Dismissal of hospital photographer ends in order for re-employment

The termination of a hospital orderly for taking a photograph of a naked two-year-old patient has resulted in the Full Bench of the New South Wales Industrial Relations Commission ruling that his employer unfairly dismissed the orderly and that the employee be re-employed.

The 64 year old orderly had taken a photo of the two-year old patient from the waist up, using his camera phone. The orderly claimed that the photo was a 'joyous expression' to reward the young patient's bravery while in the hospital.  The orderly did not seek the permission of the patient's parents nor of the hospital prior to taking the photo.

The orderly denied that there was any sexual motive to his taking the photo and deleted the photo from his camera phone soon afterwards.

Whilst accepting that there was no sexual motivation to the photography, the hospital however considered the photographing as serious misconduct and summarily dismissed the orderly, even though his 10 years of employment had been without prior incident.

The Full Bench noted that to justify a summary dismissal, an employee's conduct must have been so serious a breach of contract that by the standards of fairness and justice, the employer should not be bound to continue the employment. The Full Bench further noted that whilst the orderly had not breached a specific term of the employment contract which required him not to take such a photograph, the orderly had acted inconsistently with his duty of fidelity and good faith to his employer.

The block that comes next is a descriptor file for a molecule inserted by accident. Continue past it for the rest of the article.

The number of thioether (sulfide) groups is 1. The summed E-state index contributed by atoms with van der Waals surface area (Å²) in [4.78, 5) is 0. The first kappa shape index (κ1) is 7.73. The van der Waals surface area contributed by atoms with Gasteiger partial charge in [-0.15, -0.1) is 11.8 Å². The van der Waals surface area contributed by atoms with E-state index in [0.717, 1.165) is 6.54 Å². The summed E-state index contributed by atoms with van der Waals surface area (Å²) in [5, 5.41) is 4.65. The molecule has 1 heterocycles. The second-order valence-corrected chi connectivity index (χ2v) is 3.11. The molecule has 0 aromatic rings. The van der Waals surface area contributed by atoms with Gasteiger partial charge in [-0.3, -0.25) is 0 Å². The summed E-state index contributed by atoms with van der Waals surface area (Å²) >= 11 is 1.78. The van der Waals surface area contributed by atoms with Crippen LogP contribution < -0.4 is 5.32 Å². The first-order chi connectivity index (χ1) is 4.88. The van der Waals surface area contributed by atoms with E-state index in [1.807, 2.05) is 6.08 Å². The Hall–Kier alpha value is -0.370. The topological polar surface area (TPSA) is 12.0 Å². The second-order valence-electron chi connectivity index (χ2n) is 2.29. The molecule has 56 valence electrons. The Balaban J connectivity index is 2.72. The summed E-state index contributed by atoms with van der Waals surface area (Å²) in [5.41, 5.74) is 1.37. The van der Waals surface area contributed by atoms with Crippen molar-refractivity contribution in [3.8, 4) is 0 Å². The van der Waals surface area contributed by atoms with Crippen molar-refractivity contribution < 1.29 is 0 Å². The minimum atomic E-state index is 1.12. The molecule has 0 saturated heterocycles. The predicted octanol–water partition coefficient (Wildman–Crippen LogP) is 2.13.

While it was a foolish, but innocent act, the Full Bench decided the taking of the photograph deserved sanction, but did not warrant summary dismissal. As the act had led to the employer losing confidence in the employee, the Full Bench ordered reinstatement with back pay from July 2007 to 2 July 2009, but on the proviso that the orderly immediately resign with no loss of benefits.

The case is a reminder to employers that summary dismissal is a drastic remedy which should be implemented with due consideration of the reason for the dismissal and application of a fair process. The employer bears the onus if challenged, to show that summary dismissal was warranted rather than perhaps termination on notice, or other disciplinary action.

If you require further information about dealing with matters of this nature in your workplace, contact Ian Curlewis on 9288 6756, email: ian.curlewis@lavanlegal.com.au, Michael Jensen on 9288 6944, email: michael.jensen@lavanlegal.com.au or Benn Wallace on 9288 6741, email: benn.wallace@lavanlegal.com.au.

Disclaimer – the information contained in this publication does not constitute legal advice and should not be relied upon as such. You should seek legal advice in relation to any particular matter you may have before relying or acting on this information. The Lavan team are here to assist.